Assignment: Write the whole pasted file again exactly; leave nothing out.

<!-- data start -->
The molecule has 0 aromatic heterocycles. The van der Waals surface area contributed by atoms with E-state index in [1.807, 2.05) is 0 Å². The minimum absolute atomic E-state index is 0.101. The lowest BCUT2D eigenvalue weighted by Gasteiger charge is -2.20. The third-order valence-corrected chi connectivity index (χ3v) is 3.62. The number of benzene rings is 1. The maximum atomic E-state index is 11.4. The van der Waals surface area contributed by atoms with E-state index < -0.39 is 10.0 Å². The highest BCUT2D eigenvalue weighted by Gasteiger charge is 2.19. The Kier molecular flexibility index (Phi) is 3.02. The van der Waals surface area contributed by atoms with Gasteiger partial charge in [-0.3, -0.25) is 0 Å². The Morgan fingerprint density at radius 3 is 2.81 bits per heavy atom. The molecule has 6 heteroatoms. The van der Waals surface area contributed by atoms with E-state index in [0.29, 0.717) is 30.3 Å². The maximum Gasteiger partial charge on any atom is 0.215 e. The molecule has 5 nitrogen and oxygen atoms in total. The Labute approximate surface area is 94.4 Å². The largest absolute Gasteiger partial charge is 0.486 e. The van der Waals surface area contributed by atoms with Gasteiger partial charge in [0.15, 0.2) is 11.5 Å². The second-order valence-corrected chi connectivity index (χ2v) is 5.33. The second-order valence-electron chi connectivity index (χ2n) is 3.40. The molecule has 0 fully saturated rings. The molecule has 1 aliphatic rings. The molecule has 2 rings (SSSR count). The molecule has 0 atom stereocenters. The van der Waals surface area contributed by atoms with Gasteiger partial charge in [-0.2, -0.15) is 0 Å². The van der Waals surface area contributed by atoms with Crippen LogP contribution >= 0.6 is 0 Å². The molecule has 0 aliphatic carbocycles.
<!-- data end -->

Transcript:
The molecule has 0 aromatic heterocycles. The van der Waals surface area contributed by atoms with E-state index in [1.807, 2.05) is 0 Å². The minimum absolute atomic E-state index is 0.101. The lowest BCUT2D eigenvalue weighted by Gasteiger charge is -2.20. The third-order valence-corrected chi connectivity index (χ3v) is 3.62. The number of benzene rings is 1. The maximum atomic E-state index is 11.4. The van der Waals surface area contributed by atoms with E-state index < -0.39 is 10.0 Å². The highest BCUT2D eigenvalue weighted by Gasteiger charge is 2.19. The Kier molecular flexibility index (Phi) is 3.02. The van der Waals surface area contributed by atoms with Gasteiger partial charge in [-0.3, -0.25) is 0 Å². The Morgan fingerprint density at radius 3 is 2.81 bits per heavy atom. The molecule has 6 heteroatoms. The van der Waals surface area contributed by atoms with E-state index in [0.29, 0.717) is 30.3 Å². The maximum Gasteiger partial charge on any atom is 0.215 e. The molecule has 5 nitrogen and oxygen atoms in total. The Labute approximate surface area is 94.4 Å². The largest absolute Gasteiger partial charge is 0.486 e. The van der Waals surface area contributed by atoms with Gasteiger partial charge in [0.15, 0.2) is 11.5 Å². The second-order valence-corrected chi connectivity index (χ2v) is 5.33. The second-order valence-electron chi connectivity index (χ2n) is 3.40. The molecule has 0 fully saturated rings. The molecule has 1 aliphatic rings. The molecule has 2 rings (SSSR count). The molecule has 0 atom stereocenters. The van der Waals surface area contributed by atoms with Gasteiger partial charge in [-0.2, -0.15) is 0 Å². The van der Waals surface area contributed by atoms with Crippen LogP contribution >= 0.6 is 0 Å². The molecule has 0 aliphatic carbocycles.